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Objective To determine the effect of exercise training on survival in patients with heart failure due to left ventricular systolic dysfunction.
Design Collaborative meta-analysis.
Inclusion criteria Randomised parallel group controlled trials of exercise training for at least eight weeks with individual patient data on survival for at least three months.
Studies reviewed Nine datasets, totalling 801 patients: 395 received exercise training and 406 were controls.
Main outcome measure Death from all causes.
Results During a mean (SD) follow up of 705 (729) days there were 88 (22%) deaths in the exercise arm and 105 (26%) in the control arm. Exercise training significantly reduced mortality (hazard ratio 0.65, 95% confidence interval, 0.46 to 0.92; log rank χ2 = 5.9; P = 0.015). The secondary end point of death or admission to hospital was also reduced (0.72, 0.56 to 0.93; log rank χ2 = 6.4; P = 0.011). No statistically significant subgroup specific treatment effect was observed.
Conclusion Meta-analysis of randomised trials to date gives no evidence that properly supervised medical training programmes for patients with heart failure might be dangerous, and indeed there is clear evidence of an overall reduction in mortality. Further research should focus on optimising exercise programmes and identifying appropriate patient groups to target.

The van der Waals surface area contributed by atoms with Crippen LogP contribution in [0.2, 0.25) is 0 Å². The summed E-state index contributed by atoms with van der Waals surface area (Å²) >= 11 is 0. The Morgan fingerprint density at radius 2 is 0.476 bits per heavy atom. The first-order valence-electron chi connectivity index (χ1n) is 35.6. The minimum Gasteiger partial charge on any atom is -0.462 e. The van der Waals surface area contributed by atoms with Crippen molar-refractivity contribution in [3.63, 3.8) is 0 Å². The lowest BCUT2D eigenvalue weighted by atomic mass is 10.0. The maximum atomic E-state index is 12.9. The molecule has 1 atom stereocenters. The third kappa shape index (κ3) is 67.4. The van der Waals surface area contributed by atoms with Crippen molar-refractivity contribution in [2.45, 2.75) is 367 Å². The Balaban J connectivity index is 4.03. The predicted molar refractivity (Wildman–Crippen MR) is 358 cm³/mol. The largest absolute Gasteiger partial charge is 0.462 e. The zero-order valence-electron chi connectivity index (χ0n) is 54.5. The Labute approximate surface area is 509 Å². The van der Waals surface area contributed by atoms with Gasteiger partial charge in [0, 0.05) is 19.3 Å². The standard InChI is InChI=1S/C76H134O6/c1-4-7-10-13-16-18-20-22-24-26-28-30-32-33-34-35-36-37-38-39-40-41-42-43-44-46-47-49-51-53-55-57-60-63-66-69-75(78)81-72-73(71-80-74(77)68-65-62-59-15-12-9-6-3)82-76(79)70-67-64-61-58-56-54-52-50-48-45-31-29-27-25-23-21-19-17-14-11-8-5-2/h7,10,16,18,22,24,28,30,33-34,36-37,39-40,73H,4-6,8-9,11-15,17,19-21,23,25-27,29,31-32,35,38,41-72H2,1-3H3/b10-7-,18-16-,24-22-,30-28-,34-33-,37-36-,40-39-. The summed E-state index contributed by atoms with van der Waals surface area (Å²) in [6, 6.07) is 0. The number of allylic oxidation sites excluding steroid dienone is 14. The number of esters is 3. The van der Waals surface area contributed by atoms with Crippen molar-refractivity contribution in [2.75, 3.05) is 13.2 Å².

Exercise training is known to reduce the debilitating symptoms of chronic heart failure, such as breathlessness and fatigue, through effects on the cardiovascular and musculoskeletal systems.1-3 Despite this, it is not widely utilised, perhaps because data on its effect on survival are limited.4
Randomised controlled trials have focused largely on symptomatic benefits and on surrogate markers of prognosis, including neurohormonal balance, variability in heart rate, and peak oxygen consumption.1 Individual trials have mostly been small. Meta-analyses of randomised trials can provide more reliable estimates of treatment effect than individual trials because they have greater statistical power. When based on data from individual patients they have several important advantages over those based solely on published data.5
We report a collaborative meta-analysis, based on individual patient data, of randomised controlled trials comparing exercise training with usual care in patients with chronic heart failure due to left ventricular systolic dysfunction. We aimed to obtain reliable and precise estimates of overall treatment benefit on death and on the secondary end point of death or admission to hospital.
A collaborative group was established, coordinated from the Heart Failure Unit of the Imperial College School of Medicine, London. A prospective protocol was written and agreed by the collaborative group before data collection, specifying the methods to be used, the main prespecified analyses, and a common dataset of collected variables.